The kicker, however, is the fact that Paxton had just broken up with his longtime sweetheart, Linda (Anne Hathaway), when the U.K. went into mandatory lockdown, which means that they’re imprisoned in a cramped flat together for the time being. She’s not having the best of moments, either. Her boss (Ben Stiller, in prime douchier-than-thou form) has forced Linda to lay off her entire London team of marketing staff, a decision which may have preceded the pandemic. She’s smoking again. And while she and her ex clearly still have feelings for each other, they both know they need to move on. “I wanted wild,” she admits, harking back to the relationship’s early days of motorcycle gangs and outlaw-couple coolness. “Then I didn’t want wild anymore.” If they can just get through the next two weeks without killing each other — or worse, falling back in love — they may each survive this thing in one piece.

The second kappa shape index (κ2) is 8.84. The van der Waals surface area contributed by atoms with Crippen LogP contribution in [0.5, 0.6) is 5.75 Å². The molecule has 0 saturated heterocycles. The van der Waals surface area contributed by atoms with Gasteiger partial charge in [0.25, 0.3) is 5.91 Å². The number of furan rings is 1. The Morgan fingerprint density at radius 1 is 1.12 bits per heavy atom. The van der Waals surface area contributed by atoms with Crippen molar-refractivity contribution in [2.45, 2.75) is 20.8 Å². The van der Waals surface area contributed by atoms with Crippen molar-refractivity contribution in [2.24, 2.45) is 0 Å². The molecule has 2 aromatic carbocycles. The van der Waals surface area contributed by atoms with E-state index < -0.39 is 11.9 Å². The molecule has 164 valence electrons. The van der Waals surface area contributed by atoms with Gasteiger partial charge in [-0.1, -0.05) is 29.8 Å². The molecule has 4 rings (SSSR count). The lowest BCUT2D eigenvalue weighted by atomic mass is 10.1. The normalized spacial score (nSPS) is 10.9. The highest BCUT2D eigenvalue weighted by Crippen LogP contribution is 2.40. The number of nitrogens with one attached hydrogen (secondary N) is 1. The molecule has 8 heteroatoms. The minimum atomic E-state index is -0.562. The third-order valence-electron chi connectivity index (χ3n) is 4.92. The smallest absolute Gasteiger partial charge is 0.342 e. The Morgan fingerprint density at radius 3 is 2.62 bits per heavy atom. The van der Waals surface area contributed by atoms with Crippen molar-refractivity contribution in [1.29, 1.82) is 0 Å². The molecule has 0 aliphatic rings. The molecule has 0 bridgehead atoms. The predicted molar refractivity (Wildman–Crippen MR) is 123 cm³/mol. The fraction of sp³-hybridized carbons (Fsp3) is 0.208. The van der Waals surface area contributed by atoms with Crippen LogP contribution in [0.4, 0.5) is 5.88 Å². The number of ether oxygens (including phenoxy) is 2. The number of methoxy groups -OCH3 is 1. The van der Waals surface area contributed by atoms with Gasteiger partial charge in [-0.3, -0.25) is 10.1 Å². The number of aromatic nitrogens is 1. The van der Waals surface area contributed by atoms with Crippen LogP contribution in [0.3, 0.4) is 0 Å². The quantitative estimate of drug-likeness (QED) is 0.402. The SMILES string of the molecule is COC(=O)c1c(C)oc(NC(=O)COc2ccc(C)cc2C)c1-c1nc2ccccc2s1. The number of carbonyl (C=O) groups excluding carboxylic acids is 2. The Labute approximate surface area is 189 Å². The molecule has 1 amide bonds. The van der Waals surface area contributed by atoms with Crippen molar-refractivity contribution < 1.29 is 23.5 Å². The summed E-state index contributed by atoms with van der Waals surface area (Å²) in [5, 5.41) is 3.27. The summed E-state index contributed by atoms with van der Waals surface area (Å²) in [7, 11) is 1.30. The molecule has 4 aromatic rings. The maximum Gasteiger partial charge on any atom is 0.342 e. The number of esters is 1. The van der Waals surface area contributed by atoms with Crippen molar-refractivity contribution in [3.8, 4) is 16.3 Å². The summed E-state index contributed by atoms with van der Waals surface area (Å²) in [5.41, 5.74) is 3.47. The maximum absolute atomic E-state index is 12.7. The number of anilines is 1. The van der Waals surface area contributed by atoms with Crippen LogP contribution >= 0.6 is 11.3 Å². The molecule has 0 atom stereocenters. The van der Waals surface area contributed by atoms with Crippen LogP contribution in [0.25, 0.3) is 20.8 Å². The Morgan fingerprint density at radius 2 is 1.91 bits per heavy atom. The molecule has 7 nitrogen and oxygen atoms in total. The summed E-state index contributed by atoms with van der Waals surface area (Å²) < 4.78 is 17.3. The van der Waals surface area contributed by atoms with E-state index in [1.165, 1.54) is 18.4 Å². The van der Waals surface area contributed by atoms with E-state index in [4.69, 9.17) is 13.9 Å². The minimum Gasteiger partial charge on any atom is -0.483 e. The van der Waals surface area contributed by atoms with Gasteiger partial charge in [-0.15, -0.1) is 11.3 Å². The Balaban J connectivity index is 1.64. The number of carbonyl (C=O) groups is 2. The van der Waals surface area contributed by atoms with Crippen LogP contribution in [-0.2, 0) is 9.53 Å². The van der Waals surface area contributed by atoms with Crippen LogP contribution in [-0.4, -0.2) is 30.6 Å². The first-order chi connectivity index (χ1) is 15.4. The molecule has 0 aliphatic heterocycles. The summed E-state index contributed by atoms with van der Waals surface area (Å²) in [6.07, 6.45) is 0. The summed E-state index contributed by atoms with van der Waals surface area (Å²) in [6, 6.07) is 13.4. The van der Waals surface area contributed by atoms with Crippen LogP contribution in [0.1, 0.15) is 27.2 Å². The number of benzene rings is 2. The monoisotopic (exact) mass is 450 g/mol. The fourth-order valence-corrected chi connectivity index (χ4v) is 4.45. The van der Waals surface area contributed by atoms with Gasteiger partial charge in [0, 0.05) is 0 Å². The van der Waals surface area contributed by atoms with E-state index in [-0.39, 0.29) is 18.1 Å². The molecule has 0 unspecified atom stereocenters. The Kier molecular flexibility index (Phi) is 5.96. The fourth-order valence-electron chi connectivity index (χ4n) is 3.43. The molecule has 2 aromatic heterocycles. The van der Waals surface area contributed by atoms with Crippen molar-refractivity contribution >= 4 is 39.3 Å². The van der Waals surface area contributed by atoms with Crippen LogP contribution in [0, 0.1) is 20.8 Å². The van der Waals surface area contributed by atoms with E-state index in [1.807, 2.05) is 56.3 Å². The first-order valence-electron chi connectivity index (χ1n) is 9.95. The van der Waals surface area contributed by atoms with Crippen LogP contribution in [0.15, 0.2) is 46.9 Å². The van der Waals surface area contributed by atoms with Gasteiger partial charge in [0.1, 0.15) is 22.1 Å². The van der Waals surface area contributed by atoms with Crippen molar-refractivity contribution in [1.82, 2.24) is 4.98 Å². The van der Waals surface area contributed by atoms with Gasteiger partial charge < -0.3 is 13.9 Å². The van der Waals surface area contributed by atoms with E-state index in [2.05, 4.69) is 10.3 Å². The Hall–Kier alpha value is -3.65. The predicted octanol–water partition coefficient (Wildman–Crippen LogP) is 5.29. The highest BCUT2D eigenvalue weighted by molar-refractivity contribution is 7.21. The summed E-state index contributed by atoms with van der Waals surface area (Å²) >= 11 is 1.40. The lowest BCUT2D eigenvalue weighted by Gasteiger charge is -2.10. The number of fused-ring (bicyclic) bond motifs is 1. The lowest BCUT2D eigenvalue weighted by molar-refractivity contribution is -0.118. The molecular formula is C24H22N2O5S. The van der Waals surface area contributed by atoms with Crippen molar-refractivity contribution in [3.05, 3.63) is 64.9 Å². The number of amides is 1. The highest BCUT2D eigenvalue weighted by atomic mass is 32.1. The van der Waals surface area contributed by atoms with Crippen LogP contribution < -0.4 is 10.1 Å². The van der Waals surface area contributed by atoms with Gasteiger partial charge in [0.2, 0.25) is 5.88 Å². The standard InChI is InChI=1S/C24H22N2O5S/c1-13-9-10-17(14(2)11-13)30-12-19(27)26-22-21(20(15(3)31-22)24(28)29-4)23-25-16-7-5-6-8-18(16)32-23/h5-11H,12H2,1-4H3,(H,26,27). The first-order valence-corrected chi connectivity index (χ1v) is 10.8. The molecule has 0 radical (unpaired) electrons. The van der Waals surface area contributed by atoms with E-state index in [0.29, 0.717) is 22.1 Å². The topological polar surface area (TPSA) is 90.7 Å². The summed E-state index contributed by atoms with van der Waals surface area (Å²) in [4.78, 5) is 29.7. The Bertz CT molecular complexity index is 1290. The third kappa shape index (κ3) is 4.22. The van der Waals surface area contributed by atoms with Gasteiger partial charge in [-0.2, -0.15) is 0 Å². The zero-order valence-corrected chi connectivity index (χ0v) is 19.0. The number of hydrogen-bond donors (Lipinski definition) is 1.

What we’ve got here is a muted, modern spin on the classic “marriage comedy,” a screwball designed to casually resemble an Eephus pitch. There’s a looseness to all of the back-and-forth despite the bitter, occasionally overwritten banter, with everything held together simply by the chemistry between the two stars. Ejiofor leans in to Paxton’s rough edges: He’s self-pitying, forever moaning about bad luck and fate’s curses, needy and constantly needling his former significant other. But given the charisma the British actor brings to virtually every part he plays, you see why Linda can’t let go of him as much as why they shouldn’t be together. Those who find Hathaway annoying by default won’t necessarily be won over — there are Hathaway-isms galore in her portrayal of a stressed-out executive stuck in an existential crisis. She pairs extremely well with her counterpart, however, and it’s their sweet-and-sour rhythms that keep things moving. No one’s talking Cary Grant and Irene Dunne here, but someone needs to get them a sturdier movie together stat.